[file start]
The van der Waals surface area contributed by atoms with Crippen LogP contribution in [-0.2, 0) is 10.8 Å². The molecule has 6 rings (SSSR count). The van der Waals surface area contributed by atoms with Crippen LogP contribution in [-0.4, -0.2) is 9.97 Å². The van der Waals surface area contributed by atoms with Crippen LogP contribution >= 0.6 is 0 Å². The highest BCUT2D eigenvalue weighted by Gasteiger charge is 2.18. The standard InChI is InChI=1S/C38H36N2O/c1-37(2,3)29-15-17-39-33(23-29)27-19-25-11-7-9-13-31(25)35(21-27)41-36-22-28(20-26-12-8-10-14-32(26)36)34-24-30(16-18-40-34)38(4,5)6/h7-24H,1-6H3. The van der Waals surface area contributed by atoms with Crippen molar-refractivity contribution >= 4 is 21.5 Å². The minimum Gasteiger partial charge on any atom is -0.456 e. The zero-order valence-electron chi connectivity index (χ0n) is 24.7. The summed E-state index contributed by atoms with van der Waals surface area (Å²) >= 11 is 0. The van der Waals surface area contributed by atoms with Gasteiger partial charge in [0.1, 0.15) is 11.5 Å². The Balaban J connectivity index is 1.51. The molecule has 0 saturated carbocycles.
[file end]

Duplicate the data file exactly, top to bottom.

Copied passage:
The van der Waals surface area contributed by atoms with Crippen LogP contribution in [-0.2, 0) is 10.8 Å². The molecule has 6 rings (SSSR count). The van der Waals surface area contributed by atoms with Crippen LogP contribution in [-0.4, -0.2) is 9.97 Å². The van der Waals surface area contributed by atoms with Crippen LogP contribution >= 0.6 is 0 Å². The highest BCUT2D eigenvalue weighted by Gasteiger charge is 2.18. The standard InChI is InChI=1S/C38H36N2O/c1-37(2,3)29-15-17-39-33(23-29)27-19-25-11-7-9-13-31(25)35(21-27)41-36-22-28(20-26-12-8-10-14-32(26)36)34-24-30(16-18-40-34)38(4,5)6/h7-24H,1-6H3. The van der Waals surface area contributed by atoms with Crippen molar-refractivity contribution >= 4 is 21.5 Å². The minimum Gasteiger partial charge on any atom is -0.456 e. The zero-order valence-electron chi connectivity index (χ0n) is 24.7. The summed E-state index contributed by atoms with van der Waals surface area (Å²) >= 11 is 0. The van der Waals surface area contributed by atoms with Gasteiger partial charge in [0.1, 0.15) is 11.5 Å². The Balaban J connectivity index is 1.51. The molecule has 0 saturated carbocycles.